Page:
• You must have the Samsung Galaxy Tab S 8.4 tablet that comes with the SM-T700 model number to use this guide.
  • We recommend that the Galaxy Tab S 8.4 is operating on the Android 5.0.2 Lollipop software updates when using this guide.
  • Note that the CF-Auto-Root package developed by Chainfire always trips the Samsung Knox security regardless of the version. If your device has the Samsung Knox security, then unrooting does not get the warranty working again.
  • You must have a computer that is running any version of the Windows operating system to be able to use this guide. The Odin flashing application runs on Windows only.
  • If you are finding that the CF-Auto-Root tool in this guide is not currently woking during your time of visit, it might be because a new bootloader has arrived in a newer software update. You need to visit the official CF-Auto-Root tool thread made on the XDA-Developers forum with the new recovery image file that is in the new firmware your device is running for Chainfire to see the message. He then updates the files using that recovery image, and the rooting tool works again. Those changes are always automatically shown in our articles because we link directly to Chainfire’s pages.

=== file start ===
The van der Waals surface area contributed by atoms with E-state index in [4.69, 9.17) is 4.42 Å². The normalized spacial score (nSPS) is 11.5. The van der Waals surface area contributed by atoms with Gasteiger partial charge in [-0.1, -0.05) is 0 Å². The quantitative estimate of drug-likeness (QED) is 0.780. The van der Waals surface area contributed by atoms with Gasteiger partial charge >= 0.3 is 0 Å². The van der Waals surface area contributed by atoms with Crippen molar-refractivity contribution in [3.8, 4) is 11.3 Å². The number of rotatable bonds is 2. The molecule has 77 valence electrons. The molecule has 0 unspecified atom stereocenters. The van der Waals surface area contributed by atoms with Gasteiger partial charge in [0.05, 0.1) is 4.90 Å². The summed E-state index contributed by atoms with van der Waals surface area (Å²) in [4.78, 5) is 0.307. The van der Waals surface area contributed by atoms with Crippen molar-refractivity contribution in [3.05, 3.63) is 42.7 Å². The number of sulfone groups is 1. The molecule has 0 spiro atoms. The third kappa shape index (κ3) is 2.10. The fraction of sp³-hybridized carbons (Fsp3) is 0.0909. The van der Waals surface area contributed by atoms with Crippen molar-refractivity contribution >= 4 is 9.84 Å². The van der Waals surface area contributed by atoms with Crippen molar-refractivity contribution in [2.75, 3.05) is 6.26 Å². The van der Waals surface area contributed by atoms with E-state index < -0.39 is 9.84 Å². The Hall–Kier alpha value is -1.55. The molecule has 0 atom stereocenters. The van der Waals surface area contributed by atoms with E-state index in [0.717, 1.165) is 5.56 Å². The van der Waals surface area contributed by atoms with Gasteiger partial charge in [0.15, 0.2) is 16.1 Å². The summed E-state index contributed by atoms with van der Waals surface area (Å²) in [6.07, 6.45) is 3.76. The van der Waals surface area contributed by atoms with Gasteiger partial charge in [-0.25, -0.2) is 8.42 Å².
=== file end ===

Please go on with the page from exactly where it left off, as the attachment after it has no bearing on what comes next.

Files We Need

Rooting the Samsung Galaxy Tab S 8.4 SM-T700 tablet running on the Android 5.0.2 Lollipop software updates

  1. Log into the Windows computer using an administrator’s account and password if required so that the Odin flashing tool application on the computer allows us to flash.
  2. Unlock the Developer Options menu on the Samsung Galaxy Tab S 8.4 tablet so we can use the menu found in the Developer Options.
  3. Enable the USB Debugging Mode from the Developer Options you just unlocked, so the Android software allows for us to make changes to the software when we connect it to the computer.